The blood-thinning drug heparin is highly effective when used to prevent and treat blood clots in veins, arteries, and lungs, but contaminated heparin products recently caused serious allergic reactions that led to many deaths. Now, University of Michigan researchers have demonstrated a simple, inexpensive method for detecting contaminants in heparin that relies on potentiometric polyanion sensors originally developed in the lab of researcher Mark Meyerhoff for detecting heparin in blood.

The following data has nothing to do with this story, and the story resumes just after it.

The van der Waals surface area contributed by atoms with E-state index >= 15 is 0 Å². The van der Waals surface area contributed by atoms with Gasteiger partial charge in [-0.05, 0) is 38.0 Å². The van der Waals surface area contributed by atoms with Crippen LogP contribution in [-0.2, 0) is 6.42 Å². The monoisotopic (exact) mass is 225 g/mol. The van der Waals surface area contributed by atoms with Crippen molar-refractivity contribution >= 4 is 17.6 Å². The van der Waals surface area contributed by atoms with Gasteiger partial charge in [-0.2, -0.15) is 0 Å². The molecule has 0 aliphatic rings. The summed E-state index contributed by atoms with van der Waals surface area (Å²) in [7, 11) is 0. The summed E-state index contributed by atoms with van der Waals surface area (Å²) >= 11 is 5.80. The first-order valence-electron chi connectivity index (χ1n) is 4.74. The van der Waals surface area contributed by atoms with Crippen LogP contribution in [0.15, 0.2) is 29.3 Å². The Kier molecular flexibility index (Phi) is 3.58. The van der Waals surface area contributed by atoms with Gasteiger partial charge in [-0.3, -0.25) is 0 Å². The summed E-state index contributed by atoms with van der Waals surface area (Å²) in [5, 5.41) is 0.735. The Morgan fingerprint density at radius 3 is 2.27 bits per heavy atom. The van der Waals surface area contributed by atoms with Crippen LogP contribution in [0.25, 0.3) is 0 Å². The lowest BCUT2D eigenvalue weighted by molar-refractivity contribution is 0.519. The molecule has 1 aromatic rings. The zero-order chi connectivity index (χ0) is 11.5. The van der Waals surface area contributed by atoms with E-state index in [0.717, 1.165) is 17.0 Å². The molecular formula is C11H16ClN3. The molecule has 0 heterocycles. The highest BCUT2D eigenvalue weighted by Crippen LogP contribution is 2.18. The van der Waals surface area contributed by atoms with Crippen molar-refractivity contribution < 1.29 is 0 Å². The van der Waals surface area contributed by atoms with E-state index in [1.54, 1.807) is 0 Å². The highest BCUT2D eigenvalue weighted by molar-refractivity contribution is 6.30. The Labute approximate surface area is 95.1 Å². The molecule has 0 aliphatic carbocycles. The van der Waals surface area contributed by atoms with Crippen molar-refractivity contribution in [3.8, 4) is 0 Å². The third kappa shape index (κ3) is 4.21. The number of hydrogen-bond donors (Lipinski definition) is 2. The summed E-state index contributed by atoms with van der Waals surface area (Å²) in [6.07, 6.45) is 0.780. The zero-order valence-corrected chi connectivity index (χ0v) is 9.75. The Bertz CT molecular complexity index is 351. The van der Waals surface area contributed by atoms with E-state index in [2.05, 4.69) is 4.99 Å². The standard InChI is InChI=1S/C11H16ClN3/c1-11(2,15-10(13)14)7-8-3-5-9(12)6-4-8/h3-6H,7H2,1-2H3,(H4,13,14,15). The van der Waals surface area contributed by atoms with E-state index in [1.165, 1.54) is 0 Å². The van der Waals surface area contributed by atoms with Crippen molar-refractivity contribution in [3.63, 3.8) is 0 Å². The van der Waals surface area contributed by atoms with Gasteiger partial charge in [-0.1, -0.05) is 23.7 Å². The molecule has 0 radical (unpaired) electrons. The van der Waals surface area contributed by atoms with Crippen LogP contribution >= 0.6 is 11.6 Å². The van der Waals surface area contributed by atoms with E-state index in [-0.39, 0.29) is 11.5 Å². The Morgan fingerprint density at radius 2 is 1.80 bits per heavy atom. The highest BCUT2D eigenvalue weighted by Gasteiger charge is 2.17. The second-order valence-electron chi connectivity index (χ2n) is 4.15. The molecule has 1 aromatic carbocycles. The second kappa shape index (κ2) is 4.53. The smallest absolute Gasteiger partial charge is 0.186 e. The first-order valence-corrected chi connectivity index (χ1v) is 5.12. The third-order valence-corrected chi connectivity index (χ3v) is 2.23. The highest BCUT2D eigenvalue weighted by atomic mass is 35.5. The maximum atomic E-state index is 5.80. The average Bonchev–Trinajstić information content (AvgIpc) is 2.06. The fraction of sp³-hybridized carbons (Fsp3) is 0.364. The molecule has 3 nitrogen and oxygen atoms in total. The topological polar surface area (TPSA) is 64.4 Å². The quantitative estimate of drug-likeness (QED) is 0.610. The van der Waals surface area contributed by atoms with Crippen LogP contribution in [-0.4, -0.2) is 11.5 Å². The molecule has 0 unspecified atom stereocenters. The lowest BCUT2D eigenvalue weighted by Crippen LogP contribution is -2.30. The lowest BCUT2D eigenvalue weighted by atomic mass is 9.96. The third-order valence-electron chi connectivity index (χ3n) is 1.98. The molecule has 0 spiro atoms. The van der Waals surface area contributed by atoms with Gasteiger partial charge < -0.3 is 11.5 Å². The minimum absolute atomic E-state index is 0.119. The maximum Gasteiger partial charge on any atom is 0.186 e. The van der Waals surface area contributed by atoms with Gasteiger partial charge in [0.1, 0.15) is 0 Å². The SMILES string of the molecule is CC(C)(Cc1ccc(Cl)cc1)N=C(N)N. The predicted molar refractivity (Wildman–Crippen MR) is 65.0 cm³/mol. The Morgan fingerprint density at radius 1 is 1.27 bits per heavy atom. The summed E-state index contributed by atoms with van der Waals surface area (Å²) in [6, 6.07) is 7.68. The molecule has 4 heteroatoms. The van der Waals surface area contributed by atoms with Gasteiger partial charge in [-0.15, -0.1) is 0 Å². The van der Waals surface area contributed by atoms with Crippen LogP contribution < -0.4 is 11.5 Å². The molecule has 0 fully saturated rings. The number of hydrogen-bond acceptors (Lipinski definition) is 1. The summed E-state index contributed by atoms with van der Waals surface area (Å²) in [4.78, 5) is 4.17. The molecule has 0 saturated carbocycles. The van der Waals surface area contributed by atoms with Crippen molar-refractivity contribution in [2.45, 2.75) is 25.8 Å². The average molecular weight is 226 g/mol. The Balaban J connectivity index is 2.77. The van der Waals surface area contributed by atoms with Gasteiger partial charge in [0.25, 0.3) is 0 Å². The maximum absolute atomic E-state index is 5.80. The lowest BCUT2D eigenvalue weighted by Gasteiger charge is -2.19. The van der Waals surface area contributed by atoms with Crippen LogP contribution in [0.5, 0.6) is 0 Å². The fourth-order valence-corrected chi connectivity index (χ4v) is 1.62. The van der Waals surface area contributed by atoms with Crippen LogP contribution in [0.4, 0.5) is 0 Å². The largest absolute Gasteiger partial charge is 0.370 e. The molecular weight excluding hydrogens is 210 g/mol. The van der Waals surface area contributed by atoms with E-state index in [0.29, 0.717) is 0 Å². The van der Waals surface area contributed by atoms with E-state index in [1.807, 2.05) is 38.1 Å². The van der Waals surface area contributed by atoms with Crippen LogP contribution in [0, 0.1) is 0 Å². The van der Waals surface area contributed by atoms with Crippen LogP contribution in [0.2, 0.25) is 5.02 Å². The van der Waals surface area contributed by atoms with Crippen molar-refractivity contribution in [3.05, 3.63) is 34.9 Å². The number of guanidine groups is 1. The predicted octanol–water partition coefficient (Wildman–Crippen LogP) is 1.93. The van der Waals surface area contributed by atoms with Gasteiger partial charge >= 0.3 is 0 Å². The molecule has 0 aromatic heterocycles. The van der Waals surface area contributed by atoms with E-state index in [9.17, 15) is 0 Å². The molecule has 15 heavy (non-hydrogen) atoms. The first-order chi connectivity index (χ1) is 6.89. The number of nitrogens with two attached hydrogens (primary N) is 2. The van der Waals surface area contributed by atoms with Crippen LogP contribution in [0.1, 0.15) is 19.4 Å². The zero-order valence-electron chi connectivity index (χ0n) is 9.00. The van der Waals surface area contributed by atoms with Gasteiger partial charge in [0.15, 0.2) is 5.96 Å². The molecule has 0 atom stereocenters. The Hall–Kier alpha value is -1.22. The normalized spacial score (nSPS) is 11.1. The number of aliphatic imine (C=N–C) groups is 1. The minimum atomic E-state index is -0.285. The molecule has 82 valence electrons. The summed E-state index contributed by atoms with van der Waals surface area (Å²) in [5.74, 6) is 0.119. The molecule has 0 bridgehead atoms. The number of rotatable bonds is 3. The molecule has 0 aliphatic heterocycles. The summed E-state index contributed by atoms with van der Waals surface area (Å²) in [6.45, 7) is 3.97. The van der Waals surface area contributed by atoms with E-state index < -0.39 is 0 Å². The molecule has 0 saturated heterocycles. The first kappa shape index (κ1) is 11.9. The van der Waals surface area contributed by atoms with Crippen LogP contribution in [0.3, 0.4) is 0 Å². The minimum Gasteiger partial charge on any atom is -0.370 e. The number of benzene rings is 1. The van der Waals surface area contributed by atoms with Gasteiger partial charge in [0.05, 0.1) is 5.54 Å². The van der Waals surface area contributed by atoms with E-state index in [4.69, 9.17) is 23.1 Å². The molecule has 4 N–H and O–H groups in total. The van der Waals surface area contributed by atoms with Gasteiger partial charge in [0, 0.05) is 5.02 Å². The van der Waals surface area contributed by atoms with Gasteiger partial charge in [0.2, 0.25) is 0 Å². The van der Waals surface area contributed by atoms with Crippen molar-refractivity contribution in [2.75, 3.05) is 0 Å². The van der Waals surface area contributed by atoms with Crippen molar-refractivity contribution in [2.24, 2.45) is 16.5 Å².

The disposable sensors can also be used to distinguish pure heparin from heparin that is tainted with small quantities of oversulfated chondroitin sulfate (OSCS), the culprit in the recent deaths. The new method is simpler and less expensive than analytical methods such as nuclear magnetic resonance (NMR) and capillary electrophoresis (CE), which have been suggested for detection of OSCS contaminants. The procedure could be used on site in drug manufacturing plants to screen raw materials or finalized, biomedical-grade heparin products for contaminants.